- How to get there? By car, it will take you approximately 1 hour and 7 minutes to reach Dungog from Newcastle travelling via Clarence Town Road.
- For more information, visit Visit Dungog website
Escape to the World Heritage-listed gondwana rainforests of Barrington Tops. There’s an extensive walking track network which includes short and easy walks that are ideal for a day trip. Start with a short walk along the Gloucester Falls walking track. Only a 1.8 kilometre loop, it features waterfall views, scenic lookouts, and birdwatching opportunities and makes for a great family day out. The Aeroplane Hill (6 kilometre one-way) walking track offers scenic views, wildlife, and wetlands in the sub-alpine region of Barrington Tops National Park while the Antarctic Beech Forest walking track (2.5 kilometre loop) offers rainforest, cascades, scenic views, and birdwatching. After your walk, enjoy a picnic lunch at the Gloucester Tops picnic area or Gloucester Falls picnic area.
- Distance from Newcastle: 168 kilometres
- How to get there? By car, it will take you approximately 2 hours and 41 minutes to reach Barrington Tops from Newcastle travelling via The Bucketts Way.
- For more information, visit Barrington Tops Tourism website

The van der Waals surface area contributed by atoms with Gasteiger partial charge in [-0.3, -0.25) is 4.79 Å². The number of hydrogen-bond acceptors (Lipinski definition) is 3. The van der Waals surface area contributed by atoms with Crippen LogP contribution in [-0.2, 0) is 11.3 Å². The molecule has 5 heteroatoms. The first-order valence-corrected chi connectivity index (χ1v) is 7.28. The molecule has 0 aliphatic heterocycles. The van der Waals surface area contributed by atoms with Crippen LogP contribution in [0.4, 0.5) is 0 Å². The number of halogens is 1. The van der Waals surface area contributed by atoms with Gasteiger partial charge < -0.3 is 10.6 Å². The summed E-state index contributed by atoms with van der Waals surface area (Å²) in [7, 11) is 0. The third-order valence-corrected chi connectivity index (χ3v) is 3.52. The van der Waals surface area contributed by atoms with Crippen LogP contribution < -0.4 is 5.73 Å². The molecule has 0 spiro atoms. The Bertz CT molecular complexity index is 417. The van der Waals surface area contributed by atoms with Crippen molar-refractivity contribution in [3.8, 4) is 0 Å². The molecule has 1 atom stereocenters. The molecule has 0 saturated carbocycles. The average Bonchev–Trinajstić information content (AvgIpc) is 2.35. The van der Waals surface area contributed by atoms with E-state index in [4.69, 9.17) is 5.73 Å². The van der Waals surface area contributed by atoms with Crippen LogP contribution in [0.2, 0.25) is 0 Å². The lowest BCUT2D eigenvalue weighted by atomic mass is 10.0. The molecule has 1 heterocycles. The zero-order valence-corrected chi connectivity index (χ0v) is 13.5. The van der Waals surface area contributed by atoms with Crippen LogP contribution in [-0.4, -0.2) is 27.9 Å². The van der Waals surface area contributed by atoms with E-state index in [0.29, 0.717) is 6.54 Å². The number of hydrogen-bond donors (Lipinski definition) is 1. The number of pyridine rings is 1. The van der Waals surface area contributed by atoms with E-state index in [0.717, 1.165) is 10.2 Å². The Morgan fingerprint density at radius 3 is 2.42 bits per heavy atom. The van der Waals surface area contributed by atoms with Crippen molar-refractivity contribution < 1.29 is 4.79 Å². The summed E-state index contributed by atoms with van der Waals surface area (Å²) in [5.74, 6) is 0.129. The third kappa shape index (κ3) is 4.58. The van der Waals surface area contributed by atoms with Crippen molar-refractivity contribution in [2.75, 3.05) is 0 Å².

Enjoy the tranquillity of Myall Lakes, a series of freshwater lakes north of Newcastle. Here you’ll find walking tracks, swimming, fishing and kayaking spots. Head to Myall Lakes National Park and walk the 2-kilometre Treachery Headland walking track for views of Sugarloaf Point Lighthouse. Bring a picnic as there are plenty of picnic areas to choose from. Nearby, you’ll find the villages of Smiths Lakes, Blueys Beach and Pacific Palms. These picturesque towns are great to stop for a bite to eat. Go for a swim or surf at Blueys Beach, Boomerang Beach or Seal Rocks. Drive up to the historic Sugarloaf Point Lighthouse near Seal Rocks. Even though you can’t climb it, there is a great lookout point. From here you might be able to spot dolphins or whales (during whale migration season).
- Distance from Newcastle: 125 kilometres
- How to get there? By car, it will take you approximately 1 hours and 37 minutes to reach Myall Lakes from Newcastle travelling via Pacific Highway.
- For more information, visit Barrington Coast Tourism website
You might also like:
Started in late 2012 by a local mum and newcomer to Newcastle, Newy with Kids has grown into a thriving go-to family guide for the Newcastle & Hunter region. Parents visit the Newy with Kids website to find things to do with babies, kids and teens. Whether it’s local attractions, upcoming events, kids eat free, school holiday activities or birthday party ideas, Newy with Kids is the best website for local parents to find local kid-friendly activities and information 24/7.